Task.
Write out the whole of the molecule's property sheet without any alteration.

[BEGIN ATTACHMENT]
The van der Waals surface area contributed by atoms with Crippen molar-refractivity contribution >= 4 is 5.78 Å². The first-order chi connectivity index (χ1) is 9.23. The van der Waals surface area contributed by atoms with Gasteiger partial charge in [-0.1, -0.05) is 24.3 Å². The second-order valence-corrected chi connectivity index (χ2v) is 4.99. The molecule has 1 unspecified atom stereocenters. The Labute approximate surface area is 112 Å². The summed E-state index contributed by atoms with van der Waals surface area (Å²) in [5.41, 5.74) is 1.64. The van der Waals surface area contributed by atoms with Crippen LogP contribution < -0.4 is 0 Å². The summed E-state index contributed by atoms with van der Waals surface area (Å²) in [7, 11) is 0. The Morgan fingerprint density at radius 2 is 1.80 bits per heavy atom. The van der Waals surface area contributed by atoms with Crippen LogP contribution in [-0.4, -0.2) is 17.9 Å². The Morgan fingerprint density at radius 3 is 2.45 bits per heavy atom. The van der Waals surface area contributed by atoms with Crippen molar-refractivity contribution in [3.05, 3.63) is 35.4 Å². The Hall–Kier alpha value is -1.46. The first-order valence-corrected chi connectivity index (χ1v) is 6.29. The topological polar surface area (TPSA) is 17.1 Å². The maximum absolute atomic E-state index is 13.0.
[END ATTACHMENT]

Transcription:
The van der Waals surface area contributed by atoms with Crippen molar-refractivity contribution >= 4 is 5.78 Å². The first-order chi connectivity index (χ1) is 9.23. The van der Waals surface area contributed by atoms with Gasteiger partial charge in [-0.1, -0.05) is 24.3 Å². The second-order valence-corrected chi connectivity index (χ2v) is 4.99. The molecule has 1 unspecified atom stereocenters. The Labute approximate surface area is 112 Å². The summed E-state index contributed by atoms with van der Waals surface area (Å²) in [5.41, 5.74) is 1.64. The van der Waals surface area contributed by atoms with Crippen LogP contribution < -0.4 is 0 Å². The summed E-state index contributed by atoms with van der Waals surface area (Å²) in [7, 11) is 0. The Morgan fingerprint density at radius 2 is 1.80 bits per heavy atom. The van der Waals surface area contributed by atoms with Crippen LogP contribution in [-0.4, -0.2) is 17.9 Å². The Morgan fingerprint density at radius 3 is 2.45 bits per heavy atom. The van der Waals surface area contributed by atoms with Crippen molar-refractivity contribution in [3.05, 3.63) is 35.4 Å². The Hall–Kier alpha value is -1.46. The first-order valence-corrected chi connectivity index (χ1v) is 6.29. The topological polar surface area (TPSA) is 17.1 Å². The maximum absolute atomic E-state index is 13.0.